Tuesday, September 27, 2011

The View From On High

[click on four outward-pointing arrows for fullscreen]


Friday, September 23, 2011

Rosh Hashanah 5772

[click on 4 outward-pointing arrows for fullscreen]


Tuesday, September 20, 2011

Sunday, September 18, 2011

The Taste of Crow

[Paris Hotel de Ville - City Hall]

I was wrong in defending Dominique Strauss-Kahn.

I assumed all along that the rape charge was completely trumped up. DSK was recognized as the only person in France with a real prospect of winning the Presidency of France against Nicholas Sarkozy. It seemed much too convenient to the powers-that-be, the Big Money, in La Belle that he should be involved in such a sordid crime.

Indeed, every government in Europe and America who would not have welcomed a socialist government in France was a suspect in a frame. When it came out that the accuser had underworld connections it looked even more like a frame, a set up, the Old Badger Game.

But DSK's confession today that what he did in the New York hotel room was "a moral failure" is not the statement of an innocent man being framed. He was a victim only of his own lack of impulse control. He is exactly what his feminist accusers said he is - a rich powerful sonofabitch who couldn't keep his dick in his pants.

I like Nicholas Sarkozy but not his Gaullist party comrades. I am only slightly less enthusiastic about the ideologically-driven slimeballs in the Socialist Party than I am about the privileged SOB's in Sarkozy's party, the UMP. Any party that could choose Jacques Chirac as its leader is a party with no moral standards at all and the UMP is just such a party. By no coincidence at all former President Chirac is now on trial for corruption while Mayor of Paris.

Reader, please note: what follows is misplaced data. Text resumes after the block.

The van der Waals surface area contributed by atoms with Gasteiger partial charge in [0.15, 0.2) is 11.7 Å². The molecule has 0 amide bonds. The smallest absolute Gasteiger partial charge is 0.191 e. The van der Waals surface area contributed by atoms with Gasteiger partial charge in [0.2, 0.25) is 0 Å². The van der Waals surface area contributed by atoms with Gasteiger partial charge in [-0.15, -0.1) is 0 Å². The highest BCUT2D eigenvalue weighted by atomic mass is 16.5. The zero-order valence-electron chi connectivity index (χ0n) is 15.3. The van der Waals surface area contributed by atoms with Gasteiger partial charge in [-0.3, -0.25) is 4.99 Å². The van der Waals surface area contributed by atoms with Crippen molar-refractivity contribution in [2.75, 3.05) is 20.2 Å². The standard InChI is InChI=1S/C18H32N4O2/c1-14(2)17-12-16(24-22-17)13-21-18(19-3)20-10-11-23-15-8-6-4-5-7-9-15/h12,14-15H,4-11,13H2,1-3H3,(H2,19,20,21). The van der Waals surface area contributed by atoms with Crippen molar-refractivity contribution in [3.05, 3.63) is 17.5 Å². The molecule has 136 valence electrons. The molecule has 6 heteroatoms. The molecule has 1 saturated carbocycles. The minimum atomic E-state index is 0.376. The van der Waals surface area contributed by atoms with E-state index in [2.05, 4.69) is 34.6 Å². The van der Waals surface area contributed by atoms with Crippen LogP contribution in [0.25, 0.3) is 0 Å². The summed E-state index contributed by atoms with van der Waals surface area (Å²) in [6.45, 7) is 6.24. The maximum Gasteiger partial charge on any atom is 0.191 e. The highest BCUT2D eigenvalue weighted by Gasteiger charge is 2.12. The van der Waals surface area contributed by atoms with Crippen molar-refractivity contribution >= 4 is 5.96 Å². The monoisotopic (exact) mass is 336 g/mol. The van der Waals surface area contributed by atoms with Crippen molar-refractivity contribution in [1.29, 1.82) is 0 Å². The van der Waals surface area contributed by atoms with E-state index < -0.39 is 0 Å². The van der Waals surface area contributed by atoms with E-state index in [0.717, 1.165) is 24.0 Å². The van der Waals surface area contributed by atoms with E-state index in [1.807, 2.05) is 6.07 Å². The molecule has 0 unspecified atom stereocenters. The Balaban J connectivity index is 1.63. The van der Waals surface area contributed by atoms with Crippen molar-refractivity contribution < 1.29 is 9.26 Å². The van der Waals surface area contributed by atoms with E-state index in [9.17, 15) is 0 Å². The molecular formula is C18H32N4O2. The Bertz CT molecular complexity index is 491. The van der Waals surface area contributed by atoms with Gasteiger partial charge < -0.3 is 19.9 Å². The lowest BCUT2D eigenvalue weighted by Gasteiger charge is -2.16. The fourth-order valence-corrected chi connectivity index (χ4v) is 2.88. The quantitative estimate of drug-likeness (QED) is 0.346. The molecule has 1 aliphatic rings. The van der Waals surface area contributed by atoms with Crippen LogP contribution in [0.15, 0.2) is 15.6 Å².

Saturday, September 10, 2011

Remembering 9-11

The media lady can rationalize as she will, but those are Palestinians celebrating the massacre of 3,000 Americans by Muslims. Let the administration trim its Middle East policies as it will, those who celebrate the massacre of Americans are our enemies and should be treated as such.

Monday, September 05, 2011

Wearing Out Their Welcome

Remember how I have been this crazy bigot for suggesting that unlimited immigration of people hostile to the US and to American society might not be such a great idea? It turns out that my logic is now that of the famously tolerant Dutch government as well.

The Netherlands, where six per cent of the population is now Muslim, is scrapping multiculturalism: